HIV diagnosis at CD4 count above 500 cells/mm3 and progression to below 350 cells/mm3 without antiretroviral therapy

Andrew N. Phillips*, Richard Gilson, Philippa Easterbrook, Martin Fisher, Brian Gazzard, Margaret Johnson, John Walsh, Clifford Leen, Chloe Orkin, Jane Anderson, Deenan Pillay, Valerie Delpech, Achim Schwenk, David Dunn, Mark Gompels, Teresa Hill, Kholoud Porter, Abdel Babiker, Caroline Sabin

*Corresponding author for this work

Research output: Contribution to journalArticlepeer-review

Abstract

A trial to evaluate the risks and benefits of initiation of antiretroviral therapy (ART) in patients with high CD4 count (eg, ≥500 cells/mm), in comparison with deferral (eg, to <350 cells/mm), merits consideration. Two issues for consideration in designing such a trial are the proportion of patients seen in clinics who present with high CD4 count and the time it will take for those randomized to deferring ART to reach a level where ART must be initiated. Among 13,572 patients in the UK CHIC Study presenting since 1996, 3631 (27%) had a count ≥500 cells/mm. Among 4268 ART-naive patients with at least one CD4 count in the 500 to 650 cells/mm range, the median time to <350 cells/mm (or start of ART) was 2.5 years, with a range of 2.1 to 3.1 years depending on the analysis approach. Viral load at baseline was a strong predictor of the time taken for the CD4 count to reach <350 cells/mm, with the median ranging from 0.7 years in those with viral load ≥500,000 copies/mL to 4.7 years in those with <1000 copies/mL. This provides timely background data on ART-naive patients seen in clinical practice to support design of a trial to compare immediate with deferred ART in people with high CD4 count.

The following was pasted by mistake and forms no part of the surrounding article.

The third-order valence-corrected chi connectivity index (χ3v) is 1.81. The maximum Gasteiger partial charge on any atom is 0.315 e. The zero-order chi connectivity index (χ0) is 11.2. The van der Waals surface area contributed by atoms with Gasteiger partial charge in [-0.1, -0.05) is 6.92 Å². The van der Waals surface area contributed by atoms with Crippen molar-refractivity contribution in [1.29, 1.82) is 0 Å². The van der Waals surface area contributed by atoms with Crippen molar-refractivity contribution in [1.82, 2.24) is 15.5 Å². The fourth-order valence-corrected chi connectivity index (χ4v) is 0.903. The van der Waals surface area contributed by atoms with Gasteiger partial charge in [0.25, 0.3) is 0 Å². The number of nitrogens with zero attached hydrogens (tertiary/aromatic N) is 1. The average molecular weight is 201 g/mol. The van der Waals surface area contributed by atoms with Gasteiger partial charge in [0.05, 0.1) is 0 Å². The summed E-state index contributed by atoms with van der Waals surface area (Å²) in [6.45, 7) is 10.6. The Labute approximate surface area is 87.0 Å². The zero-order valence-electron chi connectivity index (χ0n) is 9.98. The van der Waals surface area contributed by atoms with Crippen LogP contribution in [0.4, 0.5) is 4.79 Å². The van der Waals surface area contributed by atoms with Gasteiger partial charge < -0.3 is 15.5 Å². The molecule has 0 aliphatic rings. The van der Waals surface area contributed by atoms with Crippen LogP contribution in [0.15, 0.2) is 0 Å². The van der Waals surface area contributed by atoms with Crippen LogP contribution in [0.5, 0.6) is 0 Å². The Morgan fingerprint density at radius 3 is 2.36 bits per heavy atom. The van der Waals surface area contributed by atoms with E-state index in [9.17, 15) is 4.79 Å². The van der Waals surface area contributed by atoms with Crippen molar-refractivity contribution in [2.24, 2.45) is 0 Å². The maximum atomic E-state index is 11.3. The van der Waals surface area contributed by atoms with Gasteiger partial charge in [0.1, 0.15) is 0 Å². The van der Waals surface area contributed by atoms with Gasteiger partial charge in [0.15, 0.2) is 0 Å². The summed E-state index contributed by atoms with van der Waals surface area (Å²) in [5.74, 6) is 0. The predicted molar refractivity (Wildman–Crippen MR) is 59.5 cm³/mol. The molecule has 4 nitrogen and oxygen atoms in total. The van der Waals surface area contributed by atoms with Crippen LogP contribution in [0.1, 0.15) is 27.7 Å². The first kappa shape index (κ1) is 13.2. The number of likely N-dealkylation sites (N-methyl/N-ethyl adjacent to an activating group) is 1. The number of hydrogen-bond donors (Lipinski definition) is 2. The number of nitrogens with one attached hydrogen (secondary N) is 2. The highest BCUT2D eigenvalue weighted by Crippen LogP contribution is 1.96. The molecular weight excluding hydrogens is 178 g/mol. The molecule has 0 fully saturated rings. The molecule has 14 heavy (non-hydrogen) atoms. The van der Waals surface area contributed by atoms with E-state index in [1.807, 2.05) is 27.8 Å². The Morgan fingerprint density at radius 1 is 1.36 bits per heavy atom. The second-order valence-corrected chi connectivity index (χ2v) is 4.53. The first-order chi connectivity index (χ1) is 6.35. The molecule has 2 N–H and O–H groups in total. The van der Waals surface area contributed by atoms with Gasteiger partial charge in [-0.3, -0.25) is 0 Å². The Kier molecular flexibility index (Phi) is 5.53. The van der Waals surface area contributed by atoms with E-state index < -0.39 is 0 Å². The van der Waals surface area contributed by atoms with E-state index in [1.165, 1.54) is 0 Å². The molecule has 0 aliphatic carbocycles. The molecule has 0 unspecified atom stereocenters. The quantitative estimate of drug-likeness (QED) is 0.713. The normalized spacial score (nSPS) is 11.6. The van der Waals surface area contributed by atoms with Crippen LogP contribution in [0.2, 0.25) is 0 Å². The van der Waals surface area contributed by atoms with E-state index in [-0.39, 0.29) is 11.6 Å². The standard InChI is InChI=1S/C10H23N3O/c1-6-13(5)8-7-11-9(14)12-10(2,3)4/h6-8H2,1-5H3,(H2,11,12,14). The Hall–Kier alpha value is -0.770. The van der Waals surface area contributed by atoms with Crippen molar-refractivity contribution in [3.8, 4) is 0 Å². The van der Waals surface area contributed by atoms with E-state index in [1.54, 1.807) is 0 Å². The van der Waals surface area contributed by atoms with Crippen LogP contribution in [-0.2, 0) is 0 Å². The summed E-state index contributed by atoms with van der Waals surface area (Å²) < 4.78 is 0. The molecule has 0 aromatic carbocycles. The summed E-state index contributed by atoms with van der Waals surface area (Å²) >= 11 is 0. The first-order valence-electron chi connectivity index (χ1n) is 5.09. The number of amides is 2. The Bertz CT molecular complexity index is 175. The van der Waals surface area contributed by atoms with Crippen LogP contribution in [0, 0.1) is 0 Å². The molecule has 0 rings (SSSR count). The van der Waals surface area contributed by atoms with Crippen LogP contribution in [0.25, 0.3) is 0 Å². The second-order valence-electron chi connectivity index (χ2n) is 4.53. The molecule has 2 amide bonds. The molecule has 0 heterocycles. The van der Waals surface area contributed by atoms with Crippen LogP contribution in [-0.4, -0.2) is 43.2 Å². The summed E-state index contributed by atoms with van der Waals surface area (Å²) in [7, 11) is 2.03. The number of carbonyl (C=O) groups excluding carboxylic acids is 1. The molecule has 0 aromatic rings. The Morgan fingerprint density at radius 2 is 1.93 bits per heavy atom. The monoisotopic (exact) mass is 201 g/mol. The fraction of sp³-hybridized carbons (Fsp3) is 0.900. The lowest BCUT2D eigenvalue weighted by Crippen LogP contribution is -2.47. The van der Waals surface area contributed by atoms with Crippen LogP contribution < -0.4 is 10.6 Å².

Original languageEnglish
Pages (from-to)275-278
Number of pages4
JournalJournal of Acquired Immune Deficiency Syndromes
Volume46
Issue number3
DOIs
Publication statusPublished - 1 Nov 2007

Keywords

  • Antiretroviral therapy
  • CD4 count decline
  • Presentation
  • When to start

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